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Vision: A More Equitable and Inclusive Montgomery County

vision statement
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Priority Outcomes and Headline Measures:

Thriving Youth and Families

Getting all children off to a good start in life has innumerable long-term benefits for our community, including a stronger economy, lower poverty, and less crime.  Children need healthy, supportive families, great schools, and caring communities.  We will start by focusing on these three measures: 

  • Percent of children ready for kindergarten
  • Academic achievement gap
  • Life expectancy gap

A Growing Economy

Montgomery County's high wealth and low unemployment rate mask economic disparities as well as other warning signs, such as slow business growth and problems with office vacancies.  Maintaining and improving our quality of life depends on a strong local economy.  We need to have a business-friendly attitude and incubate the next generation of job creators.  We will start by focusing on these three measures:

  • Number of net new businesses
  • Number of family sustaining jobs
  • Employment gap

A Greener County

County government has committed to zero Greenhouse Gas emissions by 2035, an ambitious – but achievable – target, and necessary to combat climate change.  In the same spirit, we should endeavor to significantly reduce our waste stream and keep our county litter-free.  We will start by focusing on these three measures:

  • Greenhouse Gas emissions
  • Recycling rate
  • Resident satisfaction with code enforcement

Easier Commutes

Sitting in traffic can be extremely frustrating for Montgomery County residents.  Moving people and goods more efficiently is an economic imperative, not to mention the mental health benefits.  Starting with the outcomes in mind opens many possibilities, from expanding transportation options to better utilizing our existing roadways to encouraging telecommuting.  We will start by focusing on these three measures:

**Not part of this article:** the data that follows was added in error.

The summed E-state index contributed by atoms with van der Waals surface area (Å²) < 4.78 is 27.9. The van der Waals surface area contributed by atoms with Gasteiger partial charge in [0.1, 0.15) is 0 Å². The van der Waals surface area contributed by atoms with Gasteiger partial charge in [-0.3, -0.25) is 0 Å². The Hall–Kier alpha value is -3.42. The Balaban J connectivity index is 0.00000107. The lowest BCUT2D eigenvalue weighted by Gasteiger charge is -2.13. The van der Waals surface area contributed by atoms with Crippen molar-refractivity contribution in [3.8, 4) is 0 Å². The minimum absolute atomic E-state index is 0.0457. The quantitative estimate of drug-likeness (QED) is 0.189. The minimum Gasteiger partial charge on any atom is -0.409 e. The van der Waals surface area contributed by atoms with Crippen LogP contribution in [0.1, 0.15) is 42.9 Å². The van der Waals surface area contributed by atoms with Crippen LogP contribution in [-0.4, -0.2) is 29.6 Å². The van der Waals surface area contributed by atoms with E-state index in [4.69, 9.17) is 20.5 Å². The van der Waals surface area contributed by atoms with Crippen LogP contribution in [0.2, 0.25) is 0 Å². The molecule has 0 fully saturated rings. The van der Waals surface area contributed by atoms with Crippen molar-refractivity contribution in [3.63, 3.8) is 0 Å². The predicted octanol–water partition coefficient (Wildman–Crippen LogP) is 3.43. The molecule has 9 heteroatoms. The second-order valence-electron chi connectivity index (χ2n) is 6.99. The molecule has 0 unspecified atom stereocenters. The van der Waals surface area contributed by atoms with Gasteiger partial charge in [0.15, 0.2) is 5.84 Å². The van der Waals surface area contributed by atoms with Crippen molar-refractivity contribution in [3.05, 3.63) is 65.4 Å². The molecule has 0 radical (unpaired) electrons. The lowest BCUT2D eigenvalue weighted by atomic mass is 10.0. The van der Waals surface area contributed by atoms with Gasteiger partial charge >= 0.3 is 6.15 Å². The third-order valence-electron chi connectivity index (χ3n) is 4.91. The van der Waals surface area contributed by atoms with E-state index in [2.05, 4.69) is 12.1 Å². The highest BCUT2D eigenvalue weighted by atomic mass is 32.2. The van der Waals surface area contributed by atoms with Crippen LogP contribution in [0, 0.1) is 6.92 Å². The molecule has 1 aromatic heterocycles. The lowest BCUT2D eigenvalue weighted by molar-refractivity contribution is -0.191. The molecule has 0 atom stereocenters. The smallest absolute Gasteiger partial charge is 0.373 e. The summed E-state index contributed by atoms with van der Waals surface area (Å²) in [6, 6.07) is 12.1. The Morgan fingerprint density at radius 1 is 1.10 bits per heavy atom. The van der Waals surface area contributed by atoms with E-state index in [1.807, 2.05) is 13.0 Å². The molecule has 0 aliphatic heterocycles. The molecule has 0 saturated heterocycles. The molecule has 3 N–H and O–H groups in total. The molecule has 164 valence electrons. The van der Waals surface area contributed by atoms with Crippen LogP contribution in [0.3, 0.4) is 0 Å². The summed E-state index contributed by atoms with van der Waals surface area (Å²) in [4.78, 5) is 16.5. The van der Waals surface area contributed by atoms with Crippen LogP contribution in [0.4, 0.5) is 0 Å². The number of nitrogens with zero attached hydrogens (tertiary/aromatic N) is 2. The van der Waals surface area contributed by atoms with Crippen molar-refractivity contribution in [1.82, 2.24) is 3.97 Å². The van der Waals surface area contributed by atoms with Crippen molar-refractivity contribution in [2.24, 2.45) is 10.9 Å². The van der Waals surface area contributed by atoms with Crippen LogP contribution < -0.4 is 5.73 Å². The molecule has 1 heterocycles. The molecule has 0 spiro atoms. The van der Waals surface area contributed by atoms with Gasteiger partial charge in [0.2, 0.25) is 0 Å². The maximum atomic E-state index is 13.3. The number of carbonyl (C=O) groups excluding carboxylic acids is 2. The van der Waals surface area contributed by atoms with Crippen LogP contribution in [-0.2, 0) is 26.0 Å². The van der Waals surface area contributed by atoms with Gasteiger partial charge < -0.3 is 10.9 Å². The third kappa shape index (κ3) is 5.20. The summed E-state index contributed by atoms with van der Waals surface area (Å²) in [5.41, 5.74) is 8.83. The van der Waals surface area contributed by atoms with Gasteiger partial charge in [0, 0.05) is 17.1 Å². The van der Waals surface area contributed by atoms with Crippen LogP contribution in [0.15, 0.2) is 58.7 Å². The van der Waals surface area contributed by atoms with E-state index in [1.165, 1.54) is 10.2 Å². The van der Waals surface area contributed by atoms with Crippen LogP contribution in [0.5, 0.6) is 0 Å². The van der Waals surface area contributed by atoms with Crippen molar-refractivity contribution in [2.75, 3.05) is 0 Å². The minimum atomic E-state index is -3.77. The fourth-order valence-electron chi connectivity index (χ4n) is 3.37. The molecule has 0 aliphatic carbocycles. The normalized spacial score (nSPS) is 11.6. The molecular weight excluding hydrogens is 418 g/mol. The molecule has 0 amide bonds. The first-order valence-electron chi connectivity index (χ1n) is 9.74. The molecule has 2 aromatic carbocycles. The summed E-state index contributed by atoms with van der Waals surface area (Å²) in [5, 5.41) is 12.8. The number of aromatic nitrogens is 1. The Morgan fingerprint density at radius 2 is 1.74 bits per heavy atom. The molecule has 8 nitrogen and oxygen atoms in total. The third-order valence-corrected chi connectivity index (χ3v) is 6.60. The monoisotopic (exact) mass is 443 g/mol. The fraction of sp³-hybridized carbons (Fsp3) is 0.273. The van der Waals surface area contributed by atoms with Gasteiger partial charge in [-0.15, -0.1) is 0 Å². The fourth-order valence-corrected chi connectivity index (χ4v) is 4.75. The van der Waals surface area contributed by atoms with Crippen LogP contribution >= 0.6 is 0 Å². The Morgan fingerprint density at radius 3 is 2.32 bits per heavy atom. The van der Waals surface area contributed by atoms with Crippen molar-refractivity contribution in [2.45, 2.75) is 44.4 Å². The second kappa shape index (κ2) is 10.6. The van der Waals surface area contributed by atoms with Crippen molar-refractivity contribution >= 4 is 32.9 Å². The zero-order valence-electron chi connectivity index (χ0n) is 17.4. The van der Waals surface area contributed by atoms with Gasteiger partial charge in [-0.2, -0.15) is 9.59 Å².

• Average commuting time
  • Percent using alternative transportation for work, school or shopping
  • Percent of roads rated in "good" condition

A More Affordable and Welcoming County

Montgomery County's high cost of living reflects the fact that this is a great place to live.  However, it is barrier to attracting and retaining young professionals and a hardship for many of our residents, including seniors with fixed incomes and families struggling to make ends meet, to the point where some of them experience hunger and homelessness.  Even many public servants, like teachers and firefighters, can't afford to live where they work.  We need to find creative solutions to make Montgomery County a place where people across the wealth spectrum can pursue their dreams and immigrants can find a home.  We will start by focusing on these three measures:

  • Percent of households that are housing burdened
  • Access to affordable child care
  • Food insecurity rate

Safe Neighborhoods

The recent Montgomery County resident survey reinforced that safety is the foundation of our quality-of-life.  Safe neighborhoods don't just have low crime; they are walkable, active communities with places for people to congregate and have fun.  We will start by focusing on these three measures:

  • Number of gang-related violent crimes
  • Property crime rate
  • Number of pedestrian-involved traffic accidents

Effective, Sustainable Government

The survey showed that fewer than half of residents feel that the value they get for their tax dollars is 'excellent' or 'good.'  We need to restructure county government so that it is more cost-effective and ensure that it is fiscally sound for the future.  We will start by focusing on these three measures:

  • Percent of county contracts with minority, female, disabled-owned and local business
  • Resident satisfaction with value for tax dollars
  • Bond rating


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